Facebook is once again under fire from members of Congress—this time, for censoring political posts in Vietnam.
A bipartisan group of 17 U.S. representatives sent a letter Monday to Facebook CEO Mark Zuckerberg and to Google CEO Sundar Pichai, urging them to rebuff the Vietnamese government’s demands to remove posts it deems politically sensitive.
“It is already being reported that your companies have removed video and accounts after requests by the Vietnamese government, including accounts of users in California and Germany,” the letter reads. “The censorship of the accounts of Vietnamese-Americans is particularly concerning.”
Vietnam has looked to China’s extreme internet censorship regime as a model, as the ruling Communist Party has sought to crack down on dissident speech and political organizing. Vietnam has jailed users for posting content the government deemed politically sensitive. A new cybersecurity law, passed in June and closely resembling a Chinese law passed last year, will make it easier for authorities to monitor what people post online and require certain kinds of user data to be stored locally when it takes effect on Jan. 1. Apple drew fire for acquiescing to China’s demands earlier this year and storing the data of its Chinese users on servers located in China, where it can be easily obtained by authorities there.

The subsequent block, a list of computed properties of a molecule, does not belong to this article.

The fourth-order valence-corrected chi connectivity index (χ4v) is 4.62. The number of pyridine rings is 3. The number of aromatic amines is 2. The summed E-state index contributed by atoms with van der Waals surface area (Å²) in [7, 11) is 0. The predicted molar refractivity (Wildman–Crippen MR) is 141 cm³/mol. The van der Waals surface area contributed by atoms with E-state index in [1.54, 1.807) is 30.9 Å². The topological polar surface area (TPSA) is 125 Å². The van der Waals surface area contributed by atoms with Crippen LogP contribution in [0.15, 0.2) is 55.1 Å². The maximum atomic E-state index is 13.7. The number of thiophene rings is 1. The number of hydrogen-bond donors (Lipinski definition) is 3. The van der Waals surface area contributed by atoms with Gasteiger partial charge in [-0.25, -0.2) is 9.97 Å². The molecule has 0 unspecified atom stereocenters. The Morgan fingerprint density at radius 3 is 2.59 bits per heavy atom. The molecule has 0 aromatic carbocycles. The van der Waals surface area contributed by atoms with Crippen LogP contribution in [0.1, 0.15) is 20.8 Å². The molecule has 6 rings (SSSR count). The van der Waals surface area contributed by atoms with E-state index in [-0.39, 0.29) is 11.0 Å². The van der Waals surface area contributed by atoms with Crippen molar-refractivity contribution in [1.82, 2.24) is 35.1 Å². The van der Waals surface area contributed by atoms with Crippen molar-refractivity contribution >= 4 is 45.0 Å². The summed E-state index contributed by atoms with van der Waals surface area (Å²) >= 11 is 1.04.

The new law in Vietnam requires internet companies such as Facebook and Google to remove content within 24 hours of receiving a government request.
The letter from the members of Congress, including Rep. Chris Smith (R-NJ) and Vietnam Caucus chairs Zoe Lofgren (D-CA), and Alan Lowenthal (D-CA) asks the two companies to refuse to store data in Vietnam, to publish the number of requests they receive to remove content, and to be transparent about any censorship.
Senators Marco Rubio (R-FL) and Robert Menendez (D-NJ) will send the same letter tomorrow, according to a release sent out by the group. In the letter, the lawmakers write:
“If the Vietnamese government is coercing your companies to aid and abet censorship, this is an issue of concern that needs to be raised diplomatically and at the highest levels.”